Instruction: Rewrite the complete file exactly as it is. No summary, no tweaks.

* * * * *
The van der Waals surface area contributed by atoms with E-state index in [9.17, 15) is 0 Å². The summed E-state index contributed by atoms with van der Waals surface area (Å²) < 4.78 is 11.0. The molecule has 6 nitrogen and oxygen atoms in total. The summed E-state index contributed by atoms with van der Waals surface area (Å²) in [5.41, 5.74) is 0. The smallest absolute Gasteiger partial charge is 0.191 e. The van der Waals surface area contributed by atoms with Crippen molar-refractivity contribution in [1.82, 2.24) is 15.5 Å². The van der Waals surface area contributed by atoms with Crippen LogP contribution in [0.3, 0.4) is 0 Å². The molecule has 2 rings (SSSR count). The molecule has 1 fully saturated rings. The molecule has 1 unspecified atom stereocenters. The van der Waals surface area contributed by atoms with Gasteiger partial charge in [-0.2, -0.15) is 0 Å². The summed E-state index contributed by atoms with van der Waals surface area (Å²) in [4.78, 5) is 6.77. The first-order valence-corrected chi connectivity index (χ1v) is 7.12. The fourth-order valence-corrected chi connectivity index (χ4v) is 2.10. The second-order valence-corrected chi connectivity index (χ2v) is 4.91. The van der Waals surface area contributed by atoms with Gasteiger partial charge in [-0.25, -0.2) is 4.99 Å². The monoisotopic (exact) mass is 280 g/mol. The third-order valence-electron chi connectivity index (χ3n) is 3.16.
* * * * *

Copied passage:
The van der Waals surface area contributed by atoms with E-state index in [9.17, 15) is 0 Å². The summed E-state index contributed by atoms with van der Waals surface area (Å²) < 4.78 is 11.0. The molecule has 6 nitrogen and oxygen atoms in total. The summed E-state index contributed by atoms with van der Waals surface area (Å²) in [5.41, 5.74) is 0. The smallest absolute Gasteiger partial charge is 0.191 e. The van der Waals surface area contributed by atoms with Crippen molar-refractivity contribution in [1.82, 2.24) is 15.5 Å². The van der Waals surface area contributed by atoms with Crippen LogP contribution in [0.3, 0.4) is 0 Å². The molecule has 2 rings (SSSR count). The molecule has 1 fully saturated rings. The molecule has 1 unspecified atom stereocenters. The van der Waals surface area contributed by atoms with Gasteiger partial charge in [-0.2, -0.15) is 0 Å². The summed E-state index contributed by atoms with van der Waals surface area (Å²) in [4.78, 5) is 6.77. The first-order valence-corrected chi connectivity index (χ1v) is 7.12. The fourth-order valence-corrected chi connectivity index (χ4v) is 2.10. The second-order valence-corrected chi connectivity index (χ2v) is 4.91. The van der Waals surface area contributed by atoms with Gasteiger partial charge in [-0.25, -0.2) is 4.99 Å². The monoisotopic (exact) mass is 280 g/mol. The third-order valence-electron chi connectivity index (χ3n) is 3.16.